Uzbekistan’s LGBTQ+ community says it is facing increasing threats and repression after anti-LGBTQ+ protests turned violent and new laws were passed this week banning the publication of content deemed to show disrespect for society and the state.
Human rights groups say that the legislation, passed on Tuesday, will prevent media or online commentators arguing for the decriminalisation of sexual conduct between men, which is illegal and punishable by up to three years in prison. Uzbekistan – along with Turkmenistan – are the only post-Soviet states that prohibit sexual relations between men.
Anti-LGBTQ+ violence erupted in Tashkent, Uzbekistan’s capital, last weekend after heated social media debate around calls to reform the penal code on homosexuality. Two teenagers were badly injured in the clashes.
Miraziz Bazarov, a popular blogger and critic of Uzbek conservative values who actively supported LGBTQ+ rights, was also beaten by a group of masked men and hospitalised. Three days later, his house was searched by the security services and documents and a computer confiscated.
Members of the LGBTQ+ community in Uzbekistan, speaking to the Guardian on condition of anonymity, say that the protests and the publication of the photos, names and addresses of LGBTQ+ people on social media, along with calls for violence, have left them fearing for their lives.
“Fear has appeared in my life. I am afraid of dying here and there is nowhere to escape. These days, many of us are staying home out of fear,” said Shukhrat – not his real name – a 20-year-old gay man.
“We only want freedom and peace but it’s all got worse. Panic attacks, depression and a recurring thought that something can happen to me have returned. I don’t want to live like this.”
Another man said that many in his community were scared that the violence would escalate in the coming weeks.
“I now feel even more vulnerable,” he said. “Before, we were only afraid of the law, now we’re also afraid of the radicals, and the government is officially on their side.”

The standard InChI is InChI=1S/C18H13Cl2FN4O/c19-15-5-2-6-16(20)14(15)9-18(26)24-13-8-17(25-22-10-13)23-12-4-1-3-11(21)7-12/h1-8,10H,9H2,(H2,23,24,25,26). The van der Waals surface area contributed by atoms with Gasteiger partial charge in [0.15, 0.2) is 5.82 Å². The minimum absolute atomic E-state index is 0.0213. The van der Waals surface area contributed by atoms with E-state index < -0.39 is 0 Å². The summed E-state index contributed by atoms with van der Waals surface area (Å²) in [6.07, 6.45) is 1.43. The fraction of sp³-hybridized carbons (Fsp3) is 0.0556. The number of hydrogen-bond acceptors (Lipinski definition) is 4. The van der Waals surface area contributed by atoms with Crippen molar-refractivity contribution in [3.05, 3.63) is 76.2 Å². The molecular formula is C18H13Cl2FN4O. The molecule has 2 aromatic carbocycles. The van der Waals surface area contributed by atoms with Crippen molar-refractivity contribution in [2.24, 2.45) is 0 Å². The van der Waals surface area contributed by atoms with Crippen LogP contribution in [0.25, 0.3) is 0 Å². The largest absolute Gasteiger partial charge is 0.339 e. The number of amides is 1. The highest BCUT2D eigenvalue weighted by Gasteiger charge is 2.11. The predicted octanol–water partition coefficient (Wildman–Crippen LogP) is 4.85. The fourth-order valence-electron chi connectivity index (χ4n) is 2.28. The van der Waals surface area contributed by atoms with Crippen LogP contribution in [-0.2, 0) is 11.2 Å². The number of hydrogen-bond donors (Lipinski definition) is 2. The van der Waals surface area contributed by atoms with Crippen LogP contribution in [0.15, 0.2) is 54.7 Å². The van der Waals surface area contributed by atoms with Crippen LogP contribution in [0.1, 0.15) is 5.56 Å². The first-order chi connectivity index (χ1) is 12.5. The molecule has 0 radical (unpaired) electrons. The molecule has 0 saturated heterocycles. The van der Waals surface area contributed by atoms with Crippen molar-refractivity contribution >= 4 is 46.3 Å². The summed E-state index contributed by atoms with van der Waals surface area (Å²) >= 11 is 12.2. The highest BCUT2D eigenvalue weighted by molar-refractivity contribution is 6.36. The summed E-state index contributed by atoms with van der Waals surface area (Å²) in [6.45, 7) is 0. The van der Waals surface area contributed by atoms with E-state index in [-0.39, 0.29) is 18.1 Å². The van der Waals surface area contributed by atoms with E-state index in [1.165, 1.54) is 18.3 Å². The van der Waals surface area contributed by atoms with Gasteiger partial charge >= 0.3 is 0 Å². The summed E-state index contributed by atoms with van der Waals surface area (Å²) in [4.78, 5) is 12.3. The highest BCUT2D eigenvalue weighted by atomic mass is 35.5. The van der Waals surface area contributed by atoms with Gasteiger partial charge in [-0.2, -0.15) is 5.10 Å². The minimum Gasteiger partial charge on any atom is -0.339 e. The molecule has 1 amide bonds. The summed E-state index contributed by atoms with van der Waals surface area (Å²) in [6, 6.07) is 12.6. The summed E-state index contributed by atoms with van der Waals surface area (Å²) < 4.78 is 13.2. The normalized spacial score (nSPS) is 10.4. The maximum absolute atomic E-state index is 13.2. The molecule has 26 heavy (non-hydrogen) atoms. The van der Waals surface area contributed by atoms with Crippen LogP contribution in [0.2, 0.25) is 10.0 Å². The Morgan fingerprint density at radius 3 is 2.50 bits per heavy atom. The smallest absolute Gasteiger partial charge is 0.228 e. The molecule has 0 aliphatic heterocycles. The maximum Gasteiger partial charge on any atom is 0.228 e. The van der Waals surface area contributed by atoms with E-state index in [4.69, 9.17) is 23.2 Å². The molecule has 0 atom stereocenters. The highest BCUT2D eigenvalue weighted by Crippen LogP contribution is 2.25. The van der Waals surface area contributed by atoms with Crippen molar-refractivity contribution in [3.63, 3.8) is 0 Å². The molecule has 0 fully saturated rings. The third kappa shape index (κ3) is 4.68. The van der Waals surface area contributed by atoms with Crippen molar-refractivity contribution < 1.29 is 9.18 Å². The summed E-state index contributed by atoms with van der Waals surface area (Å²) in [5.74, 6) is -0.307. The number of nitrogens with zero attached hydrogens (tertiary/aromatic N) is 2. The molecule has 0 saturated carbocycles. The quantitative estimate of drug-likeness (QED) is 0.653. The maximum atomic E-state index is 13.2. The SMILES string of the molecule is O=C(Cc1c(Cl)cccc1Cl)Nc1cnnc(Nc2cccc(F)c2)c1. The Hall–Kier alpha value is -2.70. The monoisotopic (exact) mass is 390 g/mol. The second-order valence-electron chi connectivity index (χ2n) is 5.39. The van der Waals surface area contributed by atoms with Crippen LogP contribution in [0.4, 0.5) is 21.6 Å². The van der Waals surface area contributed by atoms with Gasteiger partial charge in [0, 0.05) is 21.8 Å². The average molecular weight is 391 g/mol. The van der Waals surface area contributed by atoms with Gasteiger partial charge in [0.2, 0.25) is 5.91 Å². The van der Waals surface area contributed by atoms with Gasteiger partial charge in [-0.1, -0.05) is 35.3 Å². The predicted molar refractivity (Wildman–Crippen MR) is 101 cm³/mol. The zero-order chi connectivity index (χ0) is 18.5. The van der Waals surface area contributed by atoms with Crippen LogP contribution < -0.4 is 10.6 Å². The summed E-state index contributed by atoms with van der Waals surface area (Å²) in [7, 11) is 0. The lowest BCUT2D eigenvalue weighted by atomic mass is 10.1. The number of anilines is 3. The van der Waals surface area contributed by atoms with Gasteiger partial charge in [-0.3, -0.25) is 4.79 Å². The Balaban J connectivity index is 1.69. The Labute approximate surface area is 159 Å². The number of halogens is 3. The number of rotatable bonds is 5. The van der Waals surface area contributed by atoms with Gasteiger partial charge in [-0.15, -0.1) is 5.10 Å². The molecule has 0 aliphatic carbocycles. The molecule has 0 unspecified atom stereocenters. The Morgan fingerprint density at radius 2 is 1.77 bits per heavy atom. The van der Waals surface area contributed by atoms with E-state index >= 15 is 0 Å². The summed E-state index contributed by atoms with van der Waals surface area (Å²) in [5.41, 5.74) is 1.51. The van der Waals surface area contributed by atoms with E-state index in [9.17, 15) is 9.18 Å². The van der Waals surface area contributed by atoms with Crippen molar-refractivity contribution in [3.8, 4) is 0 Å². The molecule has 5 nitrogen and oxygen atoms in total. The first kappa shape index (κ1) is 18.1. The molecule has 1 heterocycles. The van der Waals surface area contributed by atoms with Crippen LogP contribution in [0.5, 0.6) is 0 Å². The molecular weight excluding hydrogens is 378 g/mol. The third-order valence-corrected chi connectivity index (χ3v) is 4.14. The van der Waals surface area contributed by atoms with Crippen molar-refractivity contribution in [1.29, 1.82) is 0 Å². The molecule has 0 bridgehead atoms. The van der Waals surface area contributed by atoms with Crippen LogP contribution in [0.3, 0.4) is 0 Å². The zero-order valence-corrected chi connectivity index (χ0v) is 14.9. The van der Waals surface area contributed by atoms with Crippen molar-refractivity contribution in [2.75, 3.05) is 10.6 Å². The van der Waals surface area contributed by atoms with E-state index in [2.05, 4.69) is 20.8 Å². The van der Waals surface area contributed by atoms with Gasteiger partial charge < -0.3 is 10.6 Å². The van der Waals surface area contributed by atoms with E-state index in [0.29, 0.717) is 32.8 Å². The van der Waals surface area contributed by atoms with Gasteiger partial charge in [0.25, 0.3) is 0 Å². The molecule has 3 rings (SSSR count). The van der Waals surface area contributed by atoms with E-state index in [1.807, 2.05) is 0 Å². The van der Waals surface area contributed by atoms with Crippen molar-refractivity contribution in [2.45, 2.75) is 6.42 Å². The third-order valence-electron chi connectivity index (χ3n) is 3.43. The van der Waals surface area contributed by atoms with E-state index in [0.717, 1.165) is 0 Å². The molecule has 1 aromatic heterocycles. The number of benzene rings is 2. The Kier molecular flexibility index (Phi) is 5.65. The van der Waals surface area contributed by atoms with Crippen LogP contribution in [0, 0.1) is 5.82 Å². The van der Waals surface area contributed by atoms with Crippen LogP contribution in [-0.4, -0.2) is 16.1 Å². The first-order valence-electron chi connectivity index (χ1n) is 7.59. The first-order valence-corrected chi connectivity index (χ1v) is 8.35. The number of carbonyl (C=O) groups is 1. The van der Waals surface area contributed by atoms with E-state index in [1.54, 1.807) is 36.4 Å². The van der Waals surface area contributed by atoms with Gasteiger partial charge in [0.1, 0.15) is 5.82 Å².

Under President Shavkat Mirziyoyev, the past four years have seen Uzbekistan move towards a more politically progressive agenda, yet this has not extended to the country’s LGBTQ+ population.
The government has recently proposed to amend the country’s criminal code to change the charge against homosexuality from “sodomy” to a crime against family, morality and children.
“LGBT people in Uzbekistan were already vulnerable to harassment, threats, abuse and violence, even before the events on Sunday, given the criminalisation of consensual same-sex conduct and widespread homophobia,” said Mihra Rittmann, senior central Asia researcher at Human Rights Watch.
“Now, with increasing hostility toward an already vulnerable group, and outward displays of intolerance and violence, it’s critical that Uzbekistan’s leadership unequivocally condemn such violence, and for authorities to hold perpetrators accountable.”
Conservative bloggers have said that the increasing visibility of LGBTQ+ activists, and campaigns for the rights of sexual minorities, were eroding conservative values.
“Our youth is being raised in the spirit of conservatism and respect for traditions,” said Abu Muslim, an Islamic blogger. “Our society sees it as an attack against Uzbek religious values. It will never be accepted.”
Pussy Riot: Maria Alyokhina, a punk poet against Putin | Culture
The setting is the White House – or rather a set of White House, the one inhabited by actors Kevin Spacey and Robin Wright in the TV show House of Cards. The year is 2015. Maria Alyokhina, better known as Masha, has already been jailed and released more than one time. And she has begun to write her book, a Vonnegutesque memoir called Riot Days. The memoir tells the story behind Pussy Riot, the feminist punk collective that made Alyokhina the kind of star that is invited to make a provocative cameo in a hit TV show. It also depicts the author’s day-to-day life in prison, with special emphasis on the freezing cold, systematic mistreatment and forced labor – problems that seem not to have changed since Dostoevsky’s time. And it also recounts Alyokhina’s lifetime of defying tyranny.
In the third House of Cards episode of the show’s third season, Masha and fellow Pussy Riot activist Nadya Tolokonnikova refuse to toast Viktor Petrov, the Vladimir Putin of the series, played by Lars Mikkelsen. The women’s appearance on the show reflected the fact that they are recognized as major players in history –although Masha is not so sure. “As a teenager,” Masha recounts in Riot Days, “I used to do graffiti on one of the school walls.” The wall was painted with historical motifs depicting a Russia she hadn’t seen and didn’t believe in. “I liked seeing how the graffiti was gaining ground and began to mix with those historical episodes, giving shape to another truth, ours,” she writes. Even then, the teenage Masha thought like an activist.
Born in Moscow in 1988, Maria Alyokhina grew up in 1990s Russia, and she remembers “people queuing everywhere, queuing for food, clothes, vouchers.” That, she says, has not changed. “They tell us that the country has changed, but I keep seeing the queues.” Masha was raised by her mother, a programmer, and did not meet her math teacher father until she was 21. She hated the Russian educational system and changed schools four times. “They taught you not to think. They wanted us to just follow the rules. Obviously, I didn’t like it at all,” she once said. A poet, actress and mother, Masha studied journalism and creative writing and was a Greenpeace activist. She has long been inspired by the performance artist and political provocateur Aleksander Brener.